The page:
Array, pointer relationship.

This is a discussion on Array, pointer relationship. within the C++ Programming forums, part of the General Programming Boards category; I wonder why in the following code example 1 is written like it is and not like I wrote down ...

  1. #1
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    Array, pointer relationship.

    I wonder why in the following code example 1 is written like it is and not like I wrote down in example 2. What are the differences between them and is there a reason for having the * outside of the ()?

    Code:
    #include <iostream>
    
    const int ARRAY_LENGHT = 5;
    
    int main()
    {
        using namespace std;
    
        // an array of 5 integers initialized to 5 values
        int Numbers [ARRAY_LENGHT] = {0, 100, 200, 300, 400};
    
        // pInt points to the first element
        const int *pInt = Numbers;
    
        cout << "Using a pointer to print the contents of the array: " << endl;
    
        for (int nIndex = 0; nIndex < ARRAY_LENGHT; ++ nIndex)
        {
            cout << "Element [" << nIndex << "] = " << *(pInt + nIndex) << endl;
        }
    
        return 0;
    }
    Example 1:
    Code:
    cout << "Element [" << nIndex << "] = " << *(pInt + nIndex) << endl;
    Example 2:
    Code:
    cout << "Element [" << nIndex << "] = " << (*pInt + nIndex) << endl;

  2. #2
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    The first moves the pointer pInt along in memory, then dereferences. The second dereferences the pointer to get the value of Numbers[0], then adds the index to that value.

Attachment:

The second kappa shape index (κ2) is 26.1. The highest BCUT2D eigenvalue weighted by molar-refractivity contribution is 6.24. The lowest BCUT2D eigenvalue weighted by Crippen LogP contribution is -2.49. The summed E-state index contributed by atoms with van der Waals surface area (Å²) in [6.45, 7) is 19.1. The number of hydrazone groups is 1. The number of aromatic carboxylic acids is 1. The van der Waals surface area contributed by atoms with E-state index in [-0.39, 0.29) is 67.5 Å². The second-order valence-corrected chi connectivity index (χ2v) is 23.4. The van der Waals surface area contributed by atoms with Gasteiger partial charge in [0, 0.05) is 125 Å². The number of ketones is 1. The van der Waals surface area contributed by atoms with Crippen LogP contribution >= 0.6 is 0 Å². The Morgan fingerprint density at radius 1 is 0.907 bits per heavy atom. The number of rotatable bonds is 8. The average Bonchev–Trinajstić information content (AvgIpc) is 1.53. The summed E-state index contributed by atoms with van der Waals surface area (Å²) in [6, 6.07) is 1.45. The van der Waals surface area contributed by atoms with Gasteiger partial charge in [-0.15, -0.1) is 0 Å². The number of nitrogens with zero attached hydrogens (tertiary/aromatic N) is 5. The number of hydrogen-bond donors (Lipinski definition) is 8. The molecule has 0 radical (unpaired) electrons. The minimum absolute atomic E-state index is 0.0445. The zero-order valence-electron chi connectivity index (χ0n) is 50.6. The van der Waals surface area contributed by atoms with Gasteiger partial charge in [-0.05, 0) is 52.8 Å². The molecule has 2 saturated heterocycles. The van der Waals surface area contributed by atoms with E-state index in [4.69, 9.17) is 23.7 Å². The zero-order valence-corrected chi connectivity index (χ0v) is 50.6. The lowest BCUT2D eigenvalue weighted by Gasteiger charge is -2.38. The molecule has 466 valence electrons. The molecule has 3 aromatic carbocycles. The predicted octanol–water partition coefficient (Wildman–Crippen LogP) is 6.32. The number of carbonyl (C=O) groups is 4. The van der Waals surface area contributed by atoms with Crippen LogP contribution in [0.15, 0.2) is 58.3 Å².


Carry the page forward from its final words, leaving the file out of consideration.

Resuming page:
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    I am a bit confused now. Could you explain that with an example and what the output would be from that example?

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    It's the difference between changing the address in memory that you are looking at, and changing the VALUE of the thing at the pointer address.
    E.g. For your first example, say, your pointer pInt is pointing to the address 100, and nIndex has the value 5, your result will be whatever is at the address 105.

    In the second, You are getting the value of whatever is at the address 100 and adding 5 to that.

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    Ok, so in the first example it first does the calculation between the () and then stores that value in the pointer?

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    Quote Originally Posted by Kitt3n View Post
    Ok, so in the first example it first does the calculation between the () and then stores that value in the pointer?
    No. It is not storing any value, it is actually reading the value from the nIndex of the array.
    bit∙hub [bit-huhb] n. A source and destination for information.

  7. #7
    and the Hat of Guessing tabstop's Avatar
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    Quote Originally Posted by Kitt3n View Post
    I am a bit confused now. Could you explain that with an example and what the output would be from that example?
    The first would give you 0, 100, 200, 300, 400 (moving the pointer forward in memory).

    The second would give you 0, 1,2 ,3 ,4 (always using Numbers[0], then adding the index afterwards).

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    * is used to dereference pointers, i.e., get the data they are pointing at.

    *(pInt + nIndex) is the same as saying 'give me the data stored at memory location nIndex bytes from the location of pInt'.

    *pInt + nIndex is only derefencing pInt so it's the same as saying 'give me the data pInt is pointing to and add nIndex to that value'.

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